Your storage disks have limited space, and you’re approaching the maximum allowed on the file system. When investigating, make sure to verify which disk, partition, or file system is the problem; there may even be multiple that have the issue. Start with the biggest problem first.

To check your disk space on Windows, use the Performance Monitor. On Linux, use a combination of  du -h /  and  df -h /  .

When checking disk space on Linux, keep in mind that there are two competing metrics. Blue Matador monitors  df , which quickly checks the metadata on the filesystem. It frequently reports more data used than  du , which checks data used by traversing all the files on the filesystem. A discrepancy appears between the commands when a process is writing to a file that has been deleted. The command  df  will report that file as “used” space, while the  du  command will not. In these cases it’s necessary to check for open, deleted files using  lsof  and potentially restart the process that’s holding open the deleted file handle to clear the space.

For ephemeral servers, disk space should be managed using automated cleanup tools. For databases, you should expect to max out the usage, and either scale the disk size, add more disks, or add more server capacity on a regular basis.


The moment a file system runs out of disk space, all file operations requiring additional space will be rejected. Until that point, no adverse affects will manifest. Once the disk is 100% full, you’ll begin to notice at least some of the following:

  • Data loss
  • Applications crashing
  • OS restarting
  • Processes don’t restart
  • Periodic tasks not firing
  • Missing log entries



Remove unused files and folders. Your file system is unique; make sure you know what you’re deleting.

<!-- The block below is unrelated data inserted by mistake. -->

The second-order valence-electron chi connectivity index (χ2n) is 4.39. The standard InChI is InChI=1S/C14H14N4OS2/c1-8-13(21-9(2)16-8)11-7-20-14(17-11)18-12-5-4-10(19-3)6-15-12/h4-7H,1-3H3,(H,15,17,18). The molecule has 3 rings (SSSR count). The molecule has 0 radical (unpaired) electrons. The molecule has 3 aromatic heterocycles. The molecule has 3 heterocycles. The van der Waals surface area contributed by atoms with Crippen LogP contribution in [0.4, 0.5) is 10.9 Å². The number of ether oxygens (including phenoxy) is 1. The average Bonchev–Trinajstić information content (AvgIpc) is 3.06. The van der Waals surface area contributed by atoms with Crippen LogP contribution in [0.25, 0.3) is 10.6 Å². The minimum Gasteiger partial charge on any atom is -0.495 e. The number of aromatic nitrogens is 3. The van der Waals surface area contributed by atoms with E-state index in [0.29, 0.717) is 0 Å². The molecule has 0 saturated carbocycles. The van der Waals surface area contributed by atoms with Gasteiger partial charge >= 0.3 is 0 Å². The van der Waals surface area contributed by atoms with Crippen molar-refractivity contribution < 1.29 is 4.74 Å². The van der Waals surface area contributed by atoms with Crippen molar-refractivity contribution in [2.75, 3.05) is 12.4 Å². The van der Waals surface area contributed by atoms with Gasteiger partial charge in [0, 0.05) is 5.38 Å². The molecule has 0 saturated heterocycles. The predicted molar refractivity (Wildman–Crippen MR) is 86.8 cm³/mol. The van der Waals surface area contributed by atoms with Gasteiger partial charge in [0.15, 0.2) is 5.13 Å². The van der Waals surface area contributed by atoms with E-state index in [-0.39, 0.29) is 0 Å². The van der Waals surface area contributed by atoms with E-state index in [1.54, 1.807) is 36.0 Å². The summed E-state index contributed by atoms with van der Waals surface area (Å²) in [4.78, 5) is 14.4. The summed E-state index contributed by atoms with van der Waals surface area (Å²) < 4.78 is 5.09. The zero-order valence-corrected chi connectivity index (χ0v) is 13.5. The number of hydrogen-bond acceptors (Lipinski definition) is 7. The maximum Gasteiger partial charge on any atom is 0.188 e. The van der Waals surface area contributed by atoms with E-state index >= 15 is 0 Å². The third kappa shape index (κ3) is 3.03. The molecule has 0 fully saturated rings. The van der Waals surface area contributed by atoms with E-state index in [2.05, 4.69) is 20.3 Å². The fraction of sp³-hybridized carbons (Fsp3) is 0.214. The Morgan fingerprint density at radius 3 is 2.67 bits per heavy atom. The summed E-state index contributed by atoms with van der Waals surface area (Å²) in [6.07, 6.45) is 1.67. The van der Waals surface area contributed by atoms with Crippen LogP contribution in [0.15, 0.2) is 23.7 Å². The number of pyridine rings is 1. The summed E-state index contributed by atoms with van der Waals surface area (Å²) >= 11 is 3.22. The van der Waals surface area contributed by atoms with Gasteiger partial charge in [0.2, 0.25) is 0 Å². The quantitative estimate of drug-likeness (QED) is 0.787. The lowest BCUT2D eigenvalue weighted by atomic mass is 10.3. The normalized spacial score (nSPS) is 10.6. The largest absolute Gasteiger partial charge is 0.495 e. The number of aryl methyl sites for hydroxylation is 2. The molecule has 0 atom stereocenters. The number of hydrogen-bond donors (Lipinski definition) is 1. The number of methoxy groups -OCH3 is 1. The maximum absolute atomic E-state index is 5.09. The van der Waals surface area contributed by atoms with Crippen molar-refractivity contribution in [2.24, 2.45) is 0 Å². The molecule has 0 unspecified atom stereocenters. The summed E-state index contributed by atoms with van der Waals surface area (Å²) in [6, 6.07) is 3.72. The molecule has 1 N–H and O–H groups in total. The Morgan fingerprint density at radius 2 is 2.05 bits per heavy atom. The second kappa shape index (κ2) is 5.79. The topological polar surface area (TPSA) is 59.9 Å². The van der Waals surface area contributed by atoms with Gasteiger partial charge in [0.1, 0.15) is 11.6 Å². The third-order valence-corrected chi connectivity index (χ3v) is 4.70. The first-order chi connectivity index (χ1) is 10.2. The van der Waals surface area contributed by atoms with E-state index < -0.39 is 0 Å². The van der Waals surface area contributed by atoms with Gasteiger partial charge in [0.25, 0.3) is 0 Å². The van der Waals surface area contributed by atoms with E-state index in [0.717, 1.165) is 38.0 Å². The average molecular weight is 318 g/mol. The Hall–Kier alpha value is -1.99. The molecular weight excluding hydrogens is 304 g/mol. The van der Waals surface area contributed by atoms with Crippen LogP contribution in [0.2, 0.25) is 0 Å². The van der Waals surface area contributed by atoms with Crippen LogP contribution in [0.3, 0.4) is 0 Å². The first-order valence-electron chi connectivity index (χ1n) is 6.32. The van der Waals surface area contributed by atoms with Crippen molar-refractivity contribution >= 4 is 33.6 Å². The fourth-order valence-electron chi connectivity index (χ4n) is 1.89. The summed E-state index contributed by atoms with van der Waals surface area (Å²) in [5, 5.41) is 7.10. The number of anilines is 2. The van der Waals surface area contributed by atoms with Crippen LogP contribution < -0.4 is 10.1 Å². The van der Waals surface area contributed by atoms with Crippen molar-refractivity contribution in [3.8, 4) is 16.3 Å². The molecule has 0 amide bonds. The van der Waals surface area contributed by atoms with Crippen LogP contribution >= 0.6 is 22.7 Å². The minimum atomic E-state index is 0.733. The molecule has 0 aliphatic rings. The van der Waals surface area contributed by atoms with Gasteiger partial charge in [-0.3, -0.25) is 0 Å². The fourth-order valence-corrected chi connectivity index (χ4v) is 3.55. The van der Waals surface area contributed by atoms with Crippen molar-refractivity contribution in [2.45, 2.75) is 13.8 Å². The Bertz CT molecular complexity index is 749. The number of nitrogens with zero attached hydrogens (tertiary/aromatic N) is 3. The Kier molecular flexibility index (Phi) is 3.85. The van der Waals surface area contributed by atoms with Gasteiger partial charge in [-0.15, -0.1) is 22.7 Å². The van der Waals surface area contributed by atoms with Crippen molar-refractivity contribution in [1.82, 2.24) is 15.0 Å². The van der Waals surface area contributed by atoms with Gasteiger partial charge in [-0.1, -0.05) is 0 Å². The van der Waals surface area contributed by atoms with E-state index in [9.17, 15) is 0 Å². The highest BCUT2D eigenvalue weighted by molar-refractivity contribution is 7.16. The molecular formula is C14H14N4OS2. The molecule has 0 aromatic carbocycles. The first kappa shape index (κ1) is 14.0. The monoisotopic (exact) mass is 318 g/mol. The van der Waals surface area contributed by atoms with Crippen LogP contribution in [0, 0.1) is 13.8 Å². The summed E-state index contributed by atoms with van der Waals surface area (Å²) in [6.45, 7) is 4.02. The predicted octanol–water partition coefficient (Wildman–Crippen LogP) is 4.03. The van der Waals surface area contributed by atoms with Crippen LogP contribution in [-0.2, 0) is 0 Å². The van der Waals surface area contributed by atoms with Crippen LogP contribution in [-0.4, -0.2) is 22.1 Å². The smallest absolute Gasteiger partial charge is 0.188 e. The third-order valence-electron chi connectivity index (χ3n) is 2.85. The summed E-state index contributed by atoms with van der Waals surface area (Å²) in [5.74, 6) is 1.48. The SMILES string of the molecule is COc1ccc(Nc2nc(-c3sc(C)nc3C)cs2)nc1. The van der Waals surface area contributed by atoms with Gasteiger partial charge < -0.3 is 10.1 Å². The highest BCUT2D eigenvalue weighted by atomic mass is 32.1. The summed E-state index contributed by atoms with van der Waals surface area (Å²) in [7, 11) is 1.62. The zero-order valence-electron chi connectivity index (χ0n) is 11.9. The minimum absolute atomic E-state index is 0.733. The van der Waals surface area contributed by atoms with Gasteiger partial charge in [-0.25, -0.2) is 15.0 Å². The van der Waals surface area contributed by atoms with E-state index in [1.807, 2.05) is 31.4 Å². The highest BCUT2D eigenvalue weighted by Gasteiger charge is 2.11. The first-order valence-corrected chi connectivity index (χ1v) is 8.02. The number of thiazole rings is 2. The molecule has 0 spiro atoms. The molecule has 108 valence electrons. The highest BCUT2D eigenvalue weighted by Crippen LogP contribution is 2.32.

Here’s the prioritized list of our recommended files to delete:

  • Recycle Bin (Windows only)
  • Log files older than 24 hours
  • Large files in user directories

Be careful when deleting files with “log” in the name. It doesn’t necessarily mean it’s a log file. Many databases have replication logs with “log” in the name.



First, manage your log files. We recommend sending all your log entries to a centralized log management tool. Find the log management tool that best fits your needs, and use it to reclaim your CPU, disk space, I/O throughput, and log rotation configuration needs.

Second, use a logical volume manager for your storage. On Windows Server 2016, we recommend storage spaces. On Linux, we recommend lvm2. These tools allow you to add and remove disks to increase capacity and fault tolerance without taking any downtime.

Third, if you have long-running Java applications, be weary of the File.deleteOnClose function. Java does not delete those files until the Java process has died.

Lastly, it’s surprisingly common for application developers to leave old files lying around. Find out which application is writing the files in question, and let them know the problem.